Q & A: HR Audits

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Ana Hobson
December 20th, 2021
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On November 16th Lara de Leon from Constangy, Brooks, Smith & Prophete LLP, provided employers with solutions to the biggest HR issues nationally that are prime for audits. This session covered wage and hour pay practices, leave of absence administration, and independent contractor compliance.

View a recording of the HR Audits webinar.

View the slides from the HR Audits presentation. 

Download a PDF version of the transcript by clicking the red download PDF button above.

Answers to our live Q & A session are below.

We have have our salary exempt employees complete a timesheet for tasks preformed. What if they only work a half day, do they use a half day vacation or write down a half day on their timesheet? We have always paid their weekly salary and if they are off a full day use vacation, but if it's a partial day we don't make them use vacation, we are unsure if that is correct. 

Assuming they are not on a leave of absence, generally with salaried employees you cannot give a partial day deduction. However, if they have vacation or PTO available you can take from that bucket on a partial day basis. So in that instance, to answer your question if they only work half a day you would dock them half a day of vacation. The main thing is you want to keep their salary the same, and if they are using vacation it does stay the same. 

What is mandated for an HR Audit yearly, quarterly, and semi-annually?

That's a good question. I don't think anything is mandated, this is all practice. Now with some audits, I've seen them every other year. Some things like policies are done yearly. Some organizations do them every six months around the pay equity cycle. I would certainly say at least once every year on pay equity, no longer than two because things change so much. A lot of it depends on how big are you doing this. If you're doing the entire organization it may not be practical to do it. 

If an employee changes their address do we need to change that on the I-9 form?

I don't think you have to do that. It's really just correcting technical errors at the time. You're not updating them as everybody changes. You only update them if something was missing from the original form. Now if it's someone that you're reverifying because they've got an updated work authorization form then I would say yes you should take that opportunity to update their address because all of their information has changed at that time and you wanted to make sure the information in the work authorization is accurate.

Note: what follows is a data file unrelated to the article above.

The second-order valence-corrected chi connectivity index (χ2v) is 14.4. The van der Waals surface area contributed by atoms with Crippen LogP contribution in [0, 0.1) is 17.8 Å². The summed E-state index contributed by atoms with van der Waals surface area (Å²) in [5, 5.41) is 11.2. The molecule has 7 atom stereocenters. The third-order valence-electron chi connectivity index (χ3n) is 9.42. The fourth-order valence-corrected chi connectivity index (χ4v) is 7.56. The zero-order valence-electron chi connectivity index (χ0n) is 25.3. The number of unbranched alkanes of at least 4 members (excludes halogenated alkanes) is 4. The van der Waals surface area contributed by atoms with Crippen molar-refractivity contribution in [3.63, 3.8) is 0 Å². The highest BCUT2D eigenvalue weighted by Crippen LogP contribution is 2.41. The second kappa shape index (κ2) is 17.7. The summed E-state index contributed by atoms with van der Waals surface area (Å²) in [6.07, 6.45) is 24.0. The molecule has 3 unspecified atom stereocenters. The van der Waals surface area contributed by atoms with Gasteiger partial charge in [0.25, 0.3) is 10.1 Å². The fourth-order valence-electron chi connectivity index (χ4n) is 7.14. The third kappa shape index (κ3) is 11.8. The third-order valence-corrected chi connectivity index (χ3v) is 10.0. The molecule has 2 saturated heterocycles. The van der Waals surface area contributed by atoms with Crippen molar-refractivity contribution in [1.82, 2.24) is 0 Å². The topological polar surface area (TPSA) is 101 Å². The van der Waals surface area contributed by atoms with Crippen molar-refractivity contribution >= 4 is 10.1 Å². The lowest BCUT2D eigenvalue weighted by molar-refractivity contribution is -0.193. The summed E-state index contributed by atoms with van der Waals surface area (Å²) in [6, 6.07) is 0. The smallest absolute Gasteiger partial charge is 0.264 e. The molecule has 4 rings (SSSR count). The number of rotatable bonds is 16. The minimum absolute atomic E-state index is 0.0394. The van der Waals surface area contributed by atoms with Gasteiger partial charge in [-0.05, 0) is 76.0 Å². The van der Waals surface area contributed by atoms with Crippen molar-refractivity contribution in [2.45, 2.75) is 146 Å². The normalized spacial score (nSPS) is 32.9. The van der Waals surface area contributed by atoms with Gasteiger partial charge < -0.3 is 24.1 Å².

Where can I find these items on the web? 

The slides are available, I also mentioned the IRS guidelines. The DOL has a lot of good resources too. The FMLA has some really good employer guides and track sheets to stay on track and determine what you need. You can also reference other organizations to help you on your way. 

In relation to leave of absence, if an employee goes on leave and doesn't return to the workplace, how do you move forward with termination? 

With that I'm going to keep it very high level because some of this can be very fact specific. For example, why did they go on leave? I'm going to assume it was for their own medical condition. I would say you need to communicate with them in writing to ask them to provide you with a return to work date or an extension on their leave and to provide you with information that will allow you to assess that. If they don't respond to you I like to give people a couple of chances because it looks better as an employer to ensure that you really have tried to reach out to them. Try email, send a letter through FedEx with a signature or any other means to make sure that they've gotten it. If you haven't heard back, you reach out again. Two times should be enough if you sent the correct communication. You can say "If we don't hear from you by this date we are going to treat it as if you have resigned your employment or say we are going to move forward to terminate your employment. If you think this is an error, please contact us". You can do that if you don't hear back from them. Just make sure you can demonstrate that you made an effort to get in contact with them through documentation. At that point if you hear nothing you know that person is MIA. 


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